In Cinemas: 3 March 2016
Running Time: 1h 48 minutes
Rating: 4.5/5 stars
Don’t let the cute facade of Zootopia infatuate you. It’s probably guaranteed that Zootopia will tickle the funny bones of many young children, but for the teenagers and the adults, Zootopia cleverly touches on deeper issues and lessons, perhaps a subtle reminder for humanity in today’s world.
Let’s begin. Warning: expect spoilers.
A quick synopsis: our heroine, Judy Hopps (Ginnifer Goodwin), has always wanted to be a police officer. Eventually, she does and becomes the first bunny police officer. This job leads her to move to the city of Zootopia, where prey and predators live together in harmony and in peace. She’s handed a minuscule job scope, leaving her unfazed, if not sad. When an unsolved case arrives, she hops on it, with the help of Nick Wilde (Jason Bateman), a fox, on her tail.
What I loved about Zootopia is how it very cleverly injects and translates issues in the human world into the animal world. And how much of the movie was so realistic, even though it’s set in the animal world.
A summary of some issues highlighted: a very (polite) stab at how wishing things won’t magically make your dreams come to pass, and a sometimes unwarranted fear and prejudice from social systems as a result of stereotypes and bias.
Let me elaborate.
Firstly, for example, calling a rabbit ‘cute’ is a derogatory slur, in which only rabbits are allowed to use that word within their community, but it is not appropriate for others to use. I interpreted this a real world reminder for humanity. In the context of the Radio Heatwave readership and community – do teenagers realise that some of the words they use (such as words to describe black people and gays) are slurs?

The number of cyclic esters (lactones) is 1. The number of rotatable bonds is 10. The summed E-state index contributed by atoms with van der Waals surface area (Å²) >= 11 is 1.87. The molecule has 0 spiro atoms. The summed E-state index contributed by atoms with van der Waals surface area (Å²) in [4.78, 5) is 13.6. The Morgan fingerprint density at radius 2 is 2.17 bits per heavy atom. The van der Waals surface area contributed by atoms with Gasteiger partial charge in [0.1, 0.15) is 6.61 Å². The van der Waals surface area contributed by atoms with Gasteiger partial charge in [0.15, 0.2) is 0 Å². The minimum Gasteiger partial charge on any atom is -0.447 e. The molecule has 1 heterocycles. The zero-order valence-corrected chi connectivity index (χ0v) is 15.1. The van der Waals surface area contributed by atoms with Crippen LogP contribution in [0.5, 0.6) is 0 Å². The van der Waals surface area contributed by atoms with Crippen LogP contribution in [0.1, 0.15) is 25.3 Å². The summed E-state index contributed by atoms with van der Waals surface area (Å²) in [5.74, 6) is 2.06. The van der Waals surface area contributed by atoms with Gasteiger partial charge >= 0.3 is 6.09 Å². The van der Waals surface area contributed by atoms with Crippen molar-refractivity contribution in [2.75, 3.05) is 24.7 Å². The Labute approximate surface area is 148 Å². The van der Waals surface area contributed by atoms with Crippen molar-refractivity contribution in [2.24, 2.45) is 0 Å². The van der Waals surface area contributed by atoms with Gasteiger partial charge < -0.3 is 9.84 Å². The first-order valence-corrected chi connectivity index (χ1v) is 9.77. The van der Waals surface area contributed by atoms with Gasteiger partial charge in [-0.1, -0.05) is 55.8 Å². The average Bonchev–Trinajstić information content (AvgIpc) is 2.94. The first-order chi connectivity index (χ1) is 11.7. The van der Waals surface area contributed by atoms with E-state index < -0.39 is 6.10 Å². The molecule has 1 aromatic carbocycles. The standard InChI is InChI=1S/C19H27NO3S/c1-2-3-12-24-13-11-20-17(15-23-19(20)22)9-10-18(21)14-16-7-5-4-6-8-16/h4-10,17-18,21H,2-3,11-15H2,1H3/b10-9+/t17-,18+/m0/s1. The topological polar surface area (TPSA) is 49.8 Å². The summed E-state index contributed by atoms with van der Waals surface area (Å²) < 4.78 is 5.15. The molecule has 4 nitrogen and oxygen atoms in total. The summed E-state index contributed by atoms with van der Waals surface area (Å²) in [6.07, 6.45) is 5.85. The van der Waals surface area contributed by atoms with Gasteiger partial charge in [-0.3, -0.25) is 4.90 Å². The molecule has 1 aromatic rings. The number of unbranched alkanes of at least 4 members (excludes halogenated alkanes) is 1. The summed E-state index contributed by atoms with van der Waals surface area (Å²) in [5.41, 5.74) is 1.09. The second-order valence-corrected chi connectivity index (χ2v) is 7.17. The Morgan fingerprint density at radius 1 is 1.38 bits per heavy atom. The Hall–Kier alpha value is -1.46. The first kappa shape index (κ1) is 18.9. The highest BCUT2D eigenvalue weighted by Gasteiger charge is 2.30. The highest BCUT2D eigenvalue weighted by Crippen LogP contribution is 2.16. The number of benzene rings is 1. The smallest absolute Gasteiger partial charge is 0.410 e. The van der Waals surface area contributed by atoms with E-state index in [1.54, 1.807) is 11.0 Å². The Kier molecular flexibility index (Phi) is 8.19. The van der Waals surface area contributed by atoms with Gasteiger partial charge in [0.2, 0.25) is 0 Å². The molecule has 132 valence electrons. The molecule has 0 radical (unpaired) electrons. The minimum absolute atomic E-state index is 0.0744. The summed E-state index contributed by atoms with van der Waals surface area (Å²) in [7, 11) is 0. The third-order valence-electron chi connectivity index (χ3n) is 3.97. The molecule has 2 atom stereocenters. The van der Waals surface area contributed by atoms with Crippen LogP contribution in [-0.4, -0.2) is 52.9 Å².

Another issue translated that I loved – the phobia of predators, based on the actions of a few predators that have been ‘radicalised’. In a time when ISIS pervades in our world, and where Donald Trump’s Islamophobia threatens to influence many gullible people to follow his stance, Zootopia’s highlighting of such issues cannot be more timely, or appropriate. Furthermore, Zootopia charges ahead and cleverly parallels and translates the media attention on such issues into the animal world such as documenting the growing fear of the predators, and specifically and only highlighting cases in which predators attack prey.
One small gripe about the film: I was a little put off by the use of deus ex machina (basically means a plot device where an unsolvable problem is solved by the intervention of a new character or event) of the movie, but I would understand why, because ultimately, it’s still a family movie, and especially so since this is a cop and sidekick film. Despite this, the technicalities of the film are impressive – all the animals are stunningly beautiful, both individually and in groups, with the environments top notch and near perfect to match.
Despite this, Zootopia is hoppingly hilarious, and is chockfull of easter eggs especially for Disney fans. Try and spot the references to Wreck-It-Ralph, Frozen, Tangled and more of the other Disney movies throughout the film, but at the same time, Disney has scored a homerun with Zootopia. For the older ones, Zootopia provides moral lessons that can be easily understood, while for the younger ones, it is sure to capture attention and provide laughs. Enjoy the Shakira song and immortalisation into the film at the end.
Picture courtesy of Disney.